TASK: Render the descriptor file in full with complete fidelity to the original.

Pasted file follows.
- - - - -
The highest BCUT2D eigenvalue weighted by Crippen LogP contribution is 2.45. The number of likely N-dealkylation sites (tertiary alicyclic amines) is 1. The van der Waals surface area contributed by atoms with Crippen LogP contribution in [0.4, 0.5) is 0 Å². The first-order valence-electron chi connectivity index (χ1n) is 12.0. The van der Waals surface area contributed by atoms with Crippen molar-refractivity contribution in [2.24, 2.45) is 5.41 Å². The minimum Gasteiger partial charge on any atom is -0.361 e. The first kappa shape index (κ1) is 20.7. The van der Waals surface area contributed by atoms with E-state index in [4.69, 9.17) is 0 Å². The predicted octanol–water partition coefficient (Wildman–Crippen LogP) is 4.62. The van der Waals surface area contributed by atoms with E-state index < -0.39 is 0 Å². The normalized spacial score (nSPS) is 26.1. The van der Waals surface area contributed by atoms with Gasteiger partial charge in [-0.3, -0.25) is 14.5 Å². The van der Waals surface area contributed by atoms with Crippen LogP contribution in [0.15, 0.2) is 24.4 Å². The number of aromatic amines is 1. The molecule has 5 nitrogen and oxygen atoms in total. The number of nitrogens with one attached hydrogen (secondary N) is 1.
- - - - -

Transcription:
The highest BCUT2D eigenvalue weighted by Crippen LogP contribution is 2.45. The number of likely N-dealkylation sites (tertiary alicyclic amines) is 1. The van der Waals surface area contributed by atoms with Crippen LogP contribution in [0.4, 0.5) is 0 Å². The first-order valence-electron chi connectivity index (χ1n) is 12.0. The van der Waals surface area contributed by atoms with Crippen molar-refractivity contribution in [2.24, 2.45) is 5.41 Å². The minimum Gasteiger partial charge on any atom is -0.361 e. The first kappa shape index (κ1) is 20.7. The van der Waals surface area contributed by atoms with E-state index in [4.69, 9.17) is 0 Å². The predicted octanol–water partition coefficient (Wildman–Crippen LogP) is 4.62. The van der Waals surface area contributed by atoms with E-state index < -0.39 is 0 Å². The normalized spacial score (nSPS) is 26.1. The van der Waals surface area contributed by atoms with Gasteiger partial charge in [-0.3, -0.25) is 14.5 Å². The van der Waals surface area contributed by atoms with Crippen LogP contribution in [0.15, 0.2) is 24.4 Å². The number of aromatic amines is 1. The molecule has 5 nitrogen and oxygen atoms in total. The number of nitrogens with one attached hydrogen (secondary N) is 1.